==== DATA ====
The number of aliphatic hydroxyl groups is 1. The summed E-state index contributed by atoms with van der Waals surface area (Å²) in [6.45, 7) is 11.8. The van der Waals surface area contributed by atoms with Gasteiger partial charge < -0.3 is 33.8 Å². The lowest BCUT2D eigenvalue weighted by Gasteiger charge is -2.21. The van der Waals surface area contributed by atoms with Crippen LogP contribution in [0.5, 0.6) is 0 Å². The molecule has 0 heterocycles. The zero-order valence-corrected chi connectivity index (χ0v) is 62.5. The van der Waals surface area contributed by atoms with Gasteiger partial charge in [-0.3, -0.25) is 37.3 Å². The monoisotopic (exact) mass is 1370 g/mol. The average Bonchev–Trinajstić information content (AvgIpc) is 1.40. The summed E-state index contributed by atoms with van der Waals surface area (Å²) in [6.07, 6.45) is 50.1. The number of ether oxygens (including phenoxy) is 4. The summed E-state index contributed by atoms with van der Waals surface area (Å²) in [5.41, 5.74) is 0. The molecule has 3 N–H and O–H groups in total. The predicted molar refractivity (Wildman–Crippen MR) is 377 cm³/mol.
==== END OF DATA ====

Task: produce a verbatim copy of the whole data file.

The number of aliphatic hydroxyl groups is 1. The summed E-state index contributed by atoms with van der Waals surface area (Å²) in [6.45, 7) is 11.8. The van der Waals surface area contributed by atoms with Gasteiger partial charge < -0.3 is 33.8 Å². The lowest BCUT2D eigenvalue weighted by Gasteiger charge is -2.21. The van der Waals surface area contributed by atoms with Crippen LogP contribution in [0.5, 0.6) is 0 Å². The molecule has 0 heterocycles. The zero-order valence-corrected chi connectivity index (χ0v) is 62.5. The van der Waals surface area contributed by atoms with Gasteiger partial charge in [-0.3, -0.25) is 37.3 Å². The monoisotopic (exact) mass is 1370 g/mol. The average Bonchev–Trinajstić information content (AvgIpc) is 1.40. The summed E-state index contributed by atoms with van der Waals surface area (Å²) in [6.07, 6.45) is 50.1. The number of ether oxygens (including phenoxy) is 4. The summed E-state index contributed by atoms with van der Waals surface area (Å²) in [5.41, 5.74) is 0. The molecule has 3 N–H and O–H groups in total. The predicted molar refractivity (Wildman–Crippen MR) is 377 cm³/mol.